Four ways to financially prepare for college

September 05, 2023

By Anne Purcell

Four ways to financially prepare for college

It is never too early to start thinking about college planning. Costs are known to be high, and the thought of college tuition might feel overwhelming, even if college is still years away. We all hear the statistics about how college debt is rising and affecting students well after graduation. While spending some money for college is necessary, there are tactics you can take to help ease the financial burden.

College costs don't have to break the bank. While it might seem like you'll have to make financial sacrifices that will leave you with debt or major setbacks on other financial goals, this isn't necessarily true. Thinking about and planning for college costs early on can help you avoid rushing to make decisions and overpaying for a degree. With these tips, you can make financially savvy college decisions that work with your long-term goals.

#1: Consider who should lead the college selection process

In the end, whoever is taking on the bulk of the financial costs should have a more considerable say – since they have more to lose.

Instead of starting the college search based on advertisements sent to your home, college ranking lists or visiting a college fair, look at your budget and see where the funds for college will come from. Have the budget dictate which schools you look at before they fall in love with an institution that may be out of that range.

#2: College is a buyers’ market

While college costs are high and some colleges have high rejection rates, attending a good school without those burdens is possible. Further, most colleges offer discounts, and many students don't pay the total price tag for higher education.

While some schools, usually the most elite, are harder to get into and have substantially higher costs, many others are pushing to get students to attend and have admissions goals they struggle to meet. Looking at schools outside the most elite can help avoid overpaying, and you may find discounts within other schools to help decrease the overall financial burden. Still, don’t discount a school because of its sticker price. For example, Harvard meets 100% of students’ need-based aid, despite having a high annual tuition.

#3: Gather information about the schools

When looking at different colleges, here are four things you should focus on that will factor into what schools will make the most sense:

  1. Price: Understanding the cost of one year of college is necessary when making your school choices. To find the closest accurate estimate, use a net price calculator before applying to see a personalized estimate of what the first year will cost. This calculator will take grants and scholarships, if applicable, into consideration when estimating the overall cost. Looking at net price calculators for all colleges you’re considering will help you decide what to apply to based on what you can afford.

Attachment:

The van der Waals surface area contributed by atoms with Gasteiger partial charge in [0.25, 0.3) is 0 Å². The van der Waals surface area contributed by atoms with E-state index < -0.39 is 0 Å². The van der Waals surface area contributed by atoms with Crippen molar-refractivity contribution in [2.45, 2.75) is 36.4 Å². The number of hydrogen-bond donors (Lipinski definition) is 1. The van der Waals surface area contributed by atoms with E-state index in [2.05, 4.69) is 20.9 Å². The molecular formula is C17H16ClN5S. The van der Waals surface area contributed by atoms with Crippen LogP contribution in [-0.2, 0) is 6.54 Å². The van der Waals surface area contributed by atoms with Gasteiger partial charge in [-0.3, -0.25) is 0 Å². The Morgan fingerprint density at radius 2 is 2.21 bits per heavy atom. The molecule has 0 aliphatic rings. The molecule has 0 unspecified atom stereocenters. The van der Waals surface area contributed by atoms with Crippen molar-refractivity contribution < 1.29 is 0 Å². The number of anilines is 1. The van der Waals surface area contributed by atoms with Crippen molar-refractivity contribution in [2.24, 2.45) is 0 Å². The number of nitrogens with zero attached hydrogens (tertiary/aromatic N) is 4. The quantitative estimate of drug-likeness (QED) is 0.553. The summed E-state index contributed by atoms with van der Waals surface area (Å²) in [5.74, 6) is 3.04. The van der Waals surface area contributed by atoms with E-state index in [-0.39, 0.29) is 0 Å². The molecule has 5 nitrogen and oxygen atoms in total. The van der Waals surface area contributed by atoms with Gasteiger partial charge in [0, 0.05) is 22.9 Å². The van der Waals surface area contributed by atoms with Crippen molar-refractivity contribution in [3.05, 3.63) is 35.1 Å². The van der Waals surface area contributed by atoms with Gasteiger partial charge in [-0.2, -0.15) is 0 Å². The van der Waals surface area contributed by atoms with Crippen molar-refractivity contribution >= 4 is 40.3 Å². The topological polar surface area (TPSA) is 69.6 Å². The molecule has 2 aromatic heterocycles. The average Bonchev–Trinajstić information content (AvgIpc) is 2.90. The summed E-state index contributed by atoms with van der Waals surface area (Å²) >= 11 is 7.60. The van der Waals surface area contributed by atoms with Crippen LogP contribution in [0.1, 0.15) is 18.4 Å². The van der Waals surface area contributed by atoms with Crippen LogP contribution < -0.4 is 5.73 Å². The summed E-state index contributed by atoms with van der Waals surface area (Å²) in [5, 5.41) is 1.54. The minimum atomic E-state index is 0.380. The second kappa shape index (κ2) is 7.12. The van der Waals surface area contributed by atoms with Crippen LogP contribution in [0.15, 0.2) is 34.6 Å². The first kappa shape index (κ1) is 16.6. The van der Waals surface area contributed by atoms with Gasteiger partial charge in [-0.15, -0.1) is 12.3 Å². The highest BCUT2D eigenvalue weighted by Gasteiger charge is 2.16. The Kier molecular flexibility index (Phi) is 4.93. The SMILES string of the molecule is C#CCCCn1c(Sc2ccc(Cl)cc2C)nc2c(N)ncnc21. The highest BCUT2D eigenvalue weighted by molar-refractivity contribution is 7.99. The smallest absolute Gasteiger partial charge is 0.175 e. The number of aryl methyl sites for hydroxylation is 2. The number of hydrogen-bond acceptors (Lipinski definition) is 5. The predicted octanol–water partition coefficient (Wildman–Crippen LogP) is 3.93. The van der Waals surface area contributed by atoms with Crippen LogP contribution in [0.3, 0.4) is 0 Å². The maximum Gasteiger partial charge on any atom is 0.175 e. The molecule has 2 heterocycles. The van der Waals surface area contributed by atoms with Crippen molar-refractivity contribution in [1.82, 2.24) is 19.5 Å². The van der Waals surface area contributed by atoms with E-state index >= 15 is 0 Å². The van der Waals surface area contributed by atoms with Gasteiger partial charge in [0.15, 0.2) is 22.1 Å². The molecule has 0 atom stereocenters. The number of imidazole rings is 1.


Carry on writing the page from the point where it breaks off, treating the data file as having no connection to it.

2. Expected family contribution (EFC): This is the amount that the institution expects the household to pay for one year of college. Factors include income, non-retirement money, education accounts, family size, marital status and number of kids in college. This number will give you a better idea of whether you will qualify for need-based aid or if you should look for schools that provide merit scholarships. One main EFC formula includes the federal formula tied to the Free Application for Federal Student Aid (FAFSA), which all families should file yearly.
  3. Graduation rate: Looking into the percentage of students who graduate from a specific school and the number of years it takes is another factor to consider when looking at schools. While many people assume a four-year graduation timeline, this isn't always the case. Many students take longer than four years, and this will affect the overall cost you will pay. By looking at these statistics at the schools you're considering, you will better understand the historical graduation rates and the number of years it takes the average student.
  4. Expected starting salary: Looking at the projected school costs and comparing it against career goals and expected starting salary is another factor to consider. Knowing this information, you can decide whether the school's cost is justified based on the expected salary after graduating.

#4: Financial aid

There are four types of financial aid: grants, scholarships, loans and other borrowing options. Some types do not need to be repaid, while others do. Depending on your financial situation, you may qualify for some financial aid, such as grants like the Pell Grant. If you don't qualify for need-based financial aid, you can look into other merit-based options, such as school or community scholarships, to help decrease overall education costs.

Planning for college funding early can help decrease the stress and pressure when making those final college decisions. To learn more, check out this webinar on the topic or the following blog articles:

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